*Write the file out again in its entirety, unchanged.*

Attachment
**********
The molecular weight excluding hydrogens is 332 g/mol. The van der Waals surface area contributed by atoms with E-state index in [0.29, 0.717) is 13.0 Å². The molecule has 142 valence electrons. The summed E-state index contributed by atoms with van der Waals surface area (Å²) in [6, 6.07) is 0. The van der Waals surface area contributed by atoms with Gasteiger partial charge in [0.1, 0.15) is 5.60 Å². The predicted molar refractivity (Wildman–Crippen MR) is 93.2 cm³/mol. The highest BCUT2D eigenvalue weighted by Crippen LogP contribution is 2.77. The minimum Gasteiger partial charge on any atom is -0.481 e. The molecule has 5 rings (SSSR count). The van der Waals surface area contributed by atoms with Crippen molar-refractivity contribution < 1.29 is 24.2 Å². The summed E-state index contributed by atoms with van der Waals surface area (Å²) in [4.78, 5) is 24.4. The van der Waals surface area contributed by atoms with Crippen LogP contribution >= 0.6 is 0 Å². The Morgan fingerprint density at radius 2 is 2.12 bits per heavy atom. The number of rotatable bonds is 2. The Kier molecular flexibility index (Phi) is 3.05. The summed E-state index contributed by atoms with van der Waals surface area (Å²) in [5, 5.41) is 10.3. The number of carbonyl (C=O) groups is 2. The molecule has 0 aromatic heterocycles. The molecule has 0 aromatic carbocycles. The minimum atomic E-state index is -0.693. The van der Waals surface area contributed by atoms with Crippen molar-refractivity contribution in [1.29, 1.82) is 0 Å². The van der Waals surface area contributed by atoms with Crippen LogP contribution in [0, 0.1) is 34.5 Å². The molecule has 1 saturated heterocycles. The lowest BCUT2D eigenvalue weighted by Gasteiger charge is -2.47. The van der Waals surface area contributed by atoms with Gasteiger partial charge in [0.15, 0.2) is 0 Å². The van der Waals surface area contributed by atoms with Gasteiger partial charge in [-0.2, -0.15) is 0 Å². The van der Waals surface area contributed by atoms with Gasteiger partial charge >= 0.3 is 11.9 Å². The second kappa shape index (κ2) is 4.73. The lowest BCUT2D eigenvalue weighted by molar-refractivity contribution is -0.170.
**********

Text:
The molecular weight excluding hydrogens is 332 g/mol. The van der Waals surface area contributed by atoms with E-state index in [0.29, 0.717) is 13.0 Å². The molecule has 142 valence electrons. The summed E-state index contributed by atoms with van der Waals surface area (Å²) in [6, 6.07) is 0. The van der Waals surface area contributed by atoms with Gasteiger partial charge in [0.1, 0.15) is 5.60 Å². The predicted molar refractivity (Wildman–Crippen MR) is 93.2 cm³/mol. The highest BCUT2D eigenvalue weighted by Crippen LogP contribution is 2.77. The minimum Gasteiger partial charge on any atom is -0.481 e. The molecule has 5 rings (SSSR count). The van der Waals surface area contributed by atoms with Crippen molar-refractivity contribution < 1.29 is 24.2 Å². The summed E-state index contributed by atoms with van der Waals surface area (Å²) in [4.78, 5) is 24.4. The van der Waals surface area contributed by atoms with Crippen LogP contribution >= 0.6 is 0 Å². The Morgan fingerprint density at radius 2 is 2.12 bits per heavy atom. The number of rotatable bonds is 2. The Kier molecular flexibility index (Phi) is 3.05. The summed E-state index contributed by atoms with van der Waals surface area (Å²) in [5, 5.41) is 10.3. The number of carbonyl (C=O) groups is 2. The molecule has 0 aromatic heterocycles. The molecule has 0 aromatic carbocycles. The minimum atomic E-state index is -0.693. The van der Waals surface area contributed by atoms with Crippen molar-refractivity contribution in [1.29, 1.82) is 0 Å². The van der Waals surface area contributed by atoms with Crippen LogP contribution in [0, 0.1) is 34.5 Å². The molecule has 1 saturated heterocycles. The lowest BCUT2D eigenvalue weighted by Gasteiger charge is -2.47. The van der Waals surface area contributed by atoms with Gasteiger partial charge in [0.15, 0.2) is 0 Å². The van der Waals surface area contributed by atoms with Gasteiger partial charge in [-0.2, -0.15) is 0 Å². The van der Waals surface area contributed by atoms with Gasteiger partial charge >= 0.3 is 11.9 Å². The second kappa shape index (κ2) is 4.73. The lowest BCUT2D eigenvalue weighted by molar-refractivity contribution is -0.170.